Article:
Rural

Rural

Friday, November 23, 2012

Pet Death


I blogged a week or so ago about our decision to put our dog, the dog we have had for 15 years, to sleep. As it turned out, we did not have to put her to sleep. She died of natural causes just two days before our appointment. We were glad that we did not have to actively put an end to her life. But we were sad that she was gone.

In fact, I was surprised at the level of grief we all felt. She was a dog, after all.
But I guess I shouldn’t have been. After all, she was a member of our family. Our youngest child really doesn’t remember much before we had our dog.

Its lonely without her. I sit down at the piano, and she is not there to join me anymore. I walk in the door from work and realize that I am alone. She is not there to greet me, get into the open pantry cupboard, or bark to go outside. She is not waiting for me in the morning to slip her a few Cheerios. And she does not need to be put into the back hall when I leave.

Pets are more than property. They are warm, furry parts of our lives. And in my experience (and that of our kids) they are perhaps one of the best pictures of unconditional love most of us will ever encounter, outside of Christ. Regardless of how she felt, time of day, my mood or condition, Muffin always greeted us enthusiastically and wanted to be close to us. To personify further, she loved us.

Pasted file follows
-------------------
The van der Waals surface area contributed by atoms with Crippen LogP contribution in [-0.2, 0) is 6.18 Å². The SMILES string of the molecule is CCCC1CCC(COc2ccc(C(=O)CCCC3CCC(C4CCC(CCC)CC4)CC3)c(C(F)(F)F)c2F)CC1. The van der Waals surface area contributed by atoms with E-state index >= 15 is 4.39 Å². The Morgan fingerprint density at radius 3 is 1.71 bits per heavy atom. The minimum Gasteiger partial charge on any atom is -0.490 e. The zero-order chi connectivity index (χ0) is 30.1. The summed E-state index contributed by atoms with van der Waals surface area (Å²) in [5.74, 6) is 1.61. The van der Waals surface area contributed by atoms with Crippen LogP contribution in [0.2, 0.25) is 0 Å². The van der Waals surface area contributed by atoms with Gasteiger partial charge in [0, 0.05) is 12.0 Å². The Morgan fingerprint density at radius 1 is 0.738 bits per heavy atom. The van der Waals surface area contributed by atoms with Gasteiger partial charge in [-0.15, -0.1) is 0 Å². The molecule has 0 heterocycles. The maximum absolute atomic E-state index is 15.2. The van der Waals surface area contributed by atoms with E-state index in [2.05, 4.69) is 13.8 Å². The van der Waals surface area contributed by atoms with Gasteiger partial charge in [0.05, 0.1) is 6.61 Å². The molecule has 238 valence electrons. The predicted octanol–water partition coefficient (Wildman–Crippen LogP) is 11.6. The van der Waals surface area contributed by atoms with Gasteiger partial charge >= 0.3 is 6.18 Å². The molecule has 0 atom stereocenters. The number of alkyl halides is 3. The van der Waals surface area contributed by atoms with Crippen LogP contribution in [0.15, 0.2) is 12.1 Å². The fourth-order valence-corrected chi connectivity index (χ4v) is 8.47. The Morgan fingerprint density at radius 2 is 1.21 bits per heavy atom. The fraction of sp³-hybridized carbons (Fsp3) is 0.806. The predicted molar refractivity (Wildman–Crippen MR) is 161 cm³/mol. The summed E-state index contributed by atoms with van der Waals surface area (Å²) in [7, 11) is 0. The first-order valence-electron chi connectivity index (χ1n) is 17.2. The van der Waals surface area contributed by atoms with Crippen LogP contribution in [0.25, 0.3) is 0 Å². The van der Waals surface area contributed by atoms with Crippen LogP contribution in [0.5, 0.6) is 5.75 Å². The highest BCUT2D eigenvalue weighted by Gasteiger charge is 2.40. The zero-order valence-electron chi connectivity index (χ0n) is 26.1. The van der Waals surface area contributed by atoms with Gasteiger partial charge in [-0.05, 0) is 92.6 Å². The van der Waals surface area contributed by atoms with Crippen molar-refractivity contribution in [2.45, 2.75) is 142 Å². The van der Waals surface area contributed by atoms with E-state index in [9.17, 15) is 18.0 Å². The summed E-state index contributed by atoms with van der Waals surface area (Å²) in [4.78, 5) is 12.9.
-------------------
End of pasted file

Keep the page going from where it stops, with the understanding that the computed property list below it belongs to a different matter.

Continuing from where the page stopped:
My daughter is sure Muffin is in heaven. I will leave that perennial question unanswered. But I am sure that she was a gift to our family and is greatly missed. And I also know that I understand more fully how important a pet can be and will never minimize pet death again.

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